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The human brain contains an estimated 86 billion neurons. Those billions of brain cells communicate by passing chemical messages at the synapse, the small gap between cells, in a process called neurotransmission. Those chemical messages are unique molecules called neurotransmitters.
There are many types of neurotransmitters in the brain, but they do have a few things in common. Neurotransmitters are endogenous—produced inside the neuron itself. When a cell is activated, these neurochemicals are released into the synapse from specialized pouches clustered near the cell membrane called synaptic vesicles. Specific receptors on neighboring cells can then take up the neurotransmitters, which can increase or decrease the signal being passed along a particular circuit.
When scientists first studied these powerful little neurochemicals, they believed each type of neuron released a single, unique neurotransmitter over its lifetime. This theory, called Dale’s Law, was suggested by Australian neurophysiologist and Nobel Laureate John Eccles based on the previous work of neuroscientist Henry Hallett Dale. But as technologies and techniques in the field advanced, scientists saw that neurons can synthesize and release more than one type of neurotransmitter. Eccles later revised Dale’s Law to say that specific neurons release a similar set of neurotransmitter types at their synapses, if not a single neurotransmitter.
Today, the majority of neuroscientists will tell you that most neurons release the same neurotransmitter from their axons—which is why you may see some neurons referred to as “dopaminergic” or “serotonergic,” releasing dopamine or serotonin, respectively. But new work in the field has uncovered that neurons are not fixed when it comes to the chemicals they release.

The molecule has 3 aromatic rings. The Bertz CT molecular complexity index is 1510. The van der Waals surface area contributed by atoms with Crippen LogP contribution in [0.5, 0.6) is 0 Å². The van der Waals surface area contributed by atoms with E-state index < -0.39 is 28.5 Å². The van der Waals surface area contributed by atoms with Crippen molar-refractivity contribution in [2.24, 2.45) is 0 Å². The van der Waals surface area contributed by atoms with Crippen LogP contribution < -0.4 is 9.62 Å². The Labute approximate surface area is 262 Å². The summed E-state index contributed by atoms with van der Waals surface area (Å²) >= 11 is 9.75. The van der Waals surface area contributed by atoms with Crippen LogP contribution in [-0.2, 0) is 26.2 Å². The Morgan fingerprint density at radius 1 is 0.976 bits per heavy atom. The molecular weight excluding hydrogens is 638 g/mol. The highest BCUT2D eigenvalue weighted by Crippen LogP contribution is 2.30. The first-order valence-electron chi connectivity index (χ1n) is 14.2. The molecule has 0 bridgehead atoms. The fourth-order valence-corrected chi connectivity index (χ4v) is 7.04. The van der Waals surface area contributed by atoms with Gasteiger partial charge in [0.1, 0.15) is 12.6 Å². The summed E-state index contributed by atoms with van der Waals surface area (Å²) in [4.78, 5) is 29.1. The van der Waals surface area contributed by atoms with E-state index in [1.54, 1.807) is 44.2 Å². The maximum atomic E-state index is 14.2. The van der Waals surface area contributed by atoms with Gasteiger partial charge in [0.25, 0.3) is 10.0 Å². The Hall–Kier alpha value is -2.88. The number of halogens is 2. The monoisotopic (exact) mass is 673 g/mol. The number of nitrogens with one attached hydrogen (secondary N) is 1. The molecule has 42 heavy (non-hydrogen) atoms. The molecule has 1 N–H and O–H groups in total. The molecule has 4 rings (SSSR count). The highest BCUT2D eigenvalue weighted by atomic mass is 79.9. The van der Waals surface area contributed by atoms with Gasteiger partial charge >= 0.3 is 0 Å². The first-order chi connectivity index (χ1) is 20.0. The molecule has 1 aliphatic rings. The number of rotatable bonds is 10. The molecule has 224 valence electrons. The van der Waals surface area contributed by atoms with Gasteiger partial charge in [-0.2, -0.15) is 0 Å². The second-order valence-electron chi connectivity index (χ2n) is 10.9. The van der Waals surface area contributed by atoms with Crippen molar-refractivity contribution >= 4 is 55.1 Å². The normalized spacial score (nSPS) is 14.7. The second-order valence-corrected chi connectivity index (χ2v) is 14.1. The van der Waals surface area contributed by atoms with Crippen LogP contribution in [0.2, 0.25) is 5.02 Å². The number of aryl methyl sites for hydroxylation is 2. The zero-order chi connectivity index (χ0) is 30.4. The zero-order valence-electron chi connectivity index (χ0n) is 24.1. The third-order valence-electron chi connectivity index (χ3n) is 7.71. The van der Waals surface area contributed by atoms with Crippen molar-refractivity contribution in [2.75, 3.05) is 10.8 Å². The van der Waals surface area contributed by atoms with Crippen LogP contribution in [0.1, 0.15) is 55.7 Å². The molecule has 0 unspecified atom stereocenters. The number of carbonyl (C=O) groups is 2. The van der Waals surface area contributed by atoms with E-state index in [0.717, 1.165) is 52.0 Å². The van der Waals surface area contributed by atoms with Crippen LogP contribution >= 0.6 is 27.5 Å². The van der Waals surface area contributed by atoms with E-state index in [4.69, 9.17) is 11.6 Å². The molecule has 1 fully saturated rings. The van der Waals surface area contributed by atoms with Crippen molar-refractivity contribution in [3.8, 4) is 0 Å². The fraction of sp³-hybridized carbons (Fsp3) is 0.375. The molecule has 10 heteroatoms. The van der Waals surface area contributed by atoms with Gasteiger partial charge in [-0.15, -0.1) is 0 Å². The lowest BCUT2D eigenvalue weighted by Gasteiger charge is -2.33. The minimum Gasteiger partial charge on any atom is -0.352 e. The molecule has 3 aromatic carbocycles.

Some cells change the type of neurotransmitters they release depending on the circumstances, sometimes releasing up to five different kinds. Scientists call this phenomenon “neurotransmitter switching.”
Types of Neurotransmitters
Neurotransmitters, at the highest level, can be sorted into two types: small-molecule transmitters and neuropeptides. Small-molecule transmitters, like dopamine and glutamate, typically act directly on neighboring cells. The neuropeptides, small molecules like insulin and oxytocin, work more subtly, modulating, or adjusting, how cells communicate at the synapse. To date, scientists have identified more than 60 distinct types of neurotransmitters in the human brain, and most experts say there are more left to discover. These powerful neurochemicals are at the center of neurotransmission, and, as such, are critical to human cognition and behavior.
Often, neurotransmitters are talked about as if they have a single role or function. Dopamine is a “pleasure chemical” and GABA is a “learning” neurotransmitter. But neuroscientists are discovering they are multi-faceted and complex, working with and against each other to facilitate neural signaling across the cortex. Here is a list of some of the most common neurotransmitters discussed in neuroscience.
Acetylcholine (Ach) was the first neurotransmitter discovered. It is a direct action small-molecule that works primarily in muscles, helping to translate our intentions to move into actual actions as signals are passed from the neurons into the muscle fiber. But it also has other roles in the brain, including helping direct attention and playing a key role in facilitating neuroplasticity across the cortex.
Dopamine (DA) is often referred to as the “pleasure chemical” because it is released when mammals receive a reward in response to their behavior; that reward could be food, drugs, or sex. It is one of the most extensively studied neurochemicals, mainly because it plays such diverse roles in human behavior and cognition.